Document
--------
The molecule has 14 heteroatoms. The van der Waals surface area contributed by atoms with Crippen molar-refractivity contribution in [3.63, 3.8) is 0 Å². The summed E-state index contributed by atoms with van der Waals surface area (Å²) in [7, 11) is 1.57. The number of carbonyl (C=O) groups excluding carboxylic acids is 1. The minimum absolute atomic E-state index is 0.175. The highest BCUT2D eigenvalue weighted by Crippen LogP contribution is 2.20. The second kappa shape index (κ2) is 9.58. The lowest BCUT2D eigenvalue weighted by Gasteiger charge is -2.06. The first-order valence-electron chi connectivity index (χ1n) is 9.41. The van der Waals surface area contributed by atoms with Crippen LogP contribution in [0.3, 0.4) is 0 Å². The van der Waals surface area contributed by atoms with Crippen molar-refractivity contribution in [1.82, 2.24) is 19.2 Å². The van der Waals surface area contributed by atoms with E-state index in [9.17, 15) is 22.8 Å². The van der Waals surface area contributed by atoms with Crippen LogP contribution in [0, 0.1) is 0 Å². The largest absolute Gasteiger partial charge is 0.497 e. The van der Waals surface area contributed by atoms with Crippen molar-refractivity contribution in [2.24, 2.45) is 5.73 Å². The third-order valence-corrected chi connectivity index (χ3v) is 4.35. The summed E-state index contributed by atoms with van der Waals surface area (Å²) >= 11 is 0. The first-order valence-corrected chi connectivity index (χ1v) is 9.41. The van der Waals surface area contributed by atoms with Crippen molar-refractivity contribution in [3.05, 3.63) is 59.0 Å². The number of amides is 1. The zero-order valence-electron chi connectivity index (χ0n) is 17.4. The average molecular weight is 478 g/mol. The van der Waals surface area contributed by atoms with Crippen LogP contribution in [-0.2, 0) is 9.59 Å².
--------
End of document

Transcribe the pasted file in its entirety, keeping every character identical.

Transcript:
The molecule has 14 heteroatoms. The van der Waals surface area contributed by atoms with Crippen molar-refractivity contribution in [3.63, 3.8) is 0 Å². The summed E-state index contributed by atoms with van der Waals surface area (Å²) in [7, 11) is 1.57. The number of carbonyl (C=O) groups excluding carboxylic acids is 1. The minimum absolute atomic E-state index is 0.175. The highest BCUT2D eigenvalue weighted by Crippen LogP contribution is 2.20. The second kappa shape index (κ2) is 9.58. The lowest BCUT2D eigenvalue weighted by Gasteiger charge is -2.06. The first-order valence-electron chi connectivity index (χ1n) is 9.41. The van der Waals surface area contributed by atoms with Crippen LogP contribution in [0.3, 0.4) is 0 Å². The van der Waals surface area contributed by atoms with Crippen molar-refractivity contribution in [1.82, 2.24) is 19.2 Å². The van der Waals surface area contributed by atoms with E-state index in [9.17, 15) is 22.8 Å². The van der Waals surface area contributed by atoms with Crippen LogP contribution in [0, 0.1) is 0 Å². The largest absolute Gasteiger partial charge is 0.497 e. The van der Waals surface area contributed by atoms with Crippen molar-refractivity contribution in [2.24, 2.45) is 5.73 Å². The third-order valence-corrected chi connectivity index (χ3v) is 4.35. The summed E-state index contributed by atoms with van der Waals surface area (Å²) >= 11 is 0. The first-order valence-corrected chi connectivity index (χ1v) is 9.41. The van der Waals surface area contributed by atoms with Crippen molar-refractivity contribution in [3.05, 3.63) is 59.0 Å². The number of amides is 1. The zero-order valence-electron chi connectivity index (χ0n) is 17.4. The average molecular weight is 478 g/mol. The van der Waals surface area contributed by atoms with Crippen LogP contribution in [-0.2, 0) is 9.59 Å².